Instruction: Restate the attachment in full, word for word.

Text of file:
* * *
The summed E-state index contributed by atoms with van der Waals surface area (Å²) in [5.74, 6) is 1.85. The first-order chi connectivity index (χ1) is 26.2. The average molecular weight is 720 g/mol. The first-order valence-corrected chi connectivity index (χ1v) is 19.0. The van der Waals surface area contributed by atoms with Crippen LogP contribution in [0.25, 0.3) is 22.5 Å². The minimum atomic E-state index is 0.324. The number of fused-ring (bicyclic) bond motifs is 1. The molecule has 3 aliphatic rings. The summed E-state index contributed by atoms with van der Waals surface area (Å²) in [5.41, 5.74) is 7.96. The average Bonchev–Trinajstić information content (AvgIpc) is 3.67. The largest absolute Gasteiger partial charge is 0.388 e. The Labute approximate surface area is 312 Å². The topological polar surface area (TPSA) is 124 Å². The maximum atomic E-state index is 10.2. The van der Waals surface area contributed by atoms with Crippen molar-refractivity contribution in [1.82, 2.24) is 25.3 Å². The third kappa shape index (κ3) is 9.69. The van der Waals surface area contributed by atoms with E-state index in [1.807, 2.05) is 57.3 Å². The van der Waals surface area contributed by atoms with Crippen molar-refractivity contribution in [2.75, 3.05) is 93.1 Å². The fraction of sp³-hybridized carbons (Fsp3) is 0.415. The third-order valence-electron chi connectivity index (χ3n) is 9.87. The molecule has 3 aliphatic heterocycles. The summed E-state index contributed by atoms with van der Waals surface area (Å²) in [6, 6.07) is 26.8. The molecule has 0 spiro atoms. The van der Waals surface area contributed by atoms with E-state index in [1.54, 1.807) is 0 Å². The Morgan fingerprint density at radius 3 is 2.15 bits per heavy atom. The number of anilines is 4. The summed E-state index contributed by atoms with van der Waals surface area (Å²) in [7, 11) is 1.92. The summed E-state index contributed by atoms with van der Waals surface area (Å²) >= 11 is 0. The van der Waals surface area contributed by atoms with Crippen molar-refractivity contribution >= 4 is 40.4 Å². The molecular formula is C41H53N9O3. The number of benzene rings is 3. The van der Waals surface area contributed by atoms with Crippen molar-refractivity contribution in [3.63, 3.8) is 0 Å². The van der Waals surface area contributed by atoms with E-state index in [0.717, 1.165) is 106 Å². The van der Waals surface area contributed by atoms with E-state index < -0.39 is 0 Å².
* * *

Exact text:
The summed E-state index contributed by atoms with van der Waals surface area (Å²) in [5.74, 6) is 1.85. The first-order chi connectivity index (χ1) is 26.2. The average molecular weight is 720 g/mol. The first-order valence-corrected chi connectivity index (χ1v) is 19.0. The van der Waals surface area contributed by atoms with Crippen LogP contribution in [0.25, 0.3) is 22.5 Å². The minimum atomic E-state index is 0.324. The number of fused-ring (bicyclic) bond motifs is 1. The molecule has 3 aliphatic rings. The summed E-state index contributed by atoms with van der Waals surface area (Å²) in [5.41, 5.74) is 7.96. The average Bonchev–Trinajstić information content (AvgIpc) is 3.67. The largest absolute Gasteiger partial charge is 0.388 e. The Labute approximate surface area is 312 Å². The topological polar surface area (TPSA) is 124 Å². The maximum atomic E-state index is 10.2. The van der Waals surface area contributed by atoms with Crippen molar-refractivity contribution in [1.82, 2.24) is 25.3 Å². The third kappa shape index (κ3) is 9.69. The van der Waals surface area contributed by atoms with E-state index in [1.807, 2.05) is 57.3 Å². The van der Waals surface area contributed by atoms with Crippen molar-refractivity contribution in [2.75, 3.05) is 93.1 Å². The fraction of sp³-hybridized carbons (Fsp3) is 0.415. The third-order valence-electron chi connectivity index (χ3n) is 9.87. The molecule has 3 aliphatic heterocycles. The summed E-state index contributed by atoms with van der Waals surface area (Å²) in [6, 6.07) is 26.8. The molecule has 0 spiro atoms. The van der Waals surface area contributed by atoms with E-state index in [1.54, 1.807) is 0 Å². The Morgan fingerprint density at radius 3 is 2.15 bits per heavy atom. The number of anilines is 4. The summed E-state index contributed by atoms with van der Waals surface area (Å²) in [7, 11) is 1.92. The summed E-state index contributed by atoms with van der Waals surface area (Å²) >= 11 is 0. The van der Waals surface area contributed by atoms with Crippen molar-refractivity contribution >= 4 is 40.4 Å². The molecular formula is C41H53N9O3. The number of benzene rings is 3. The van der Waals surface area contributed by atoms with Crippen molar-refractivity contribution in [3.63, 3.8) is 0 Å². The van der Waals surface area contributed by atoms with E-state index in [0.717, 1.165) is 106 Å². The van der Waals surface area contributed by atoms with E-state index < -0.39 is 0 Å².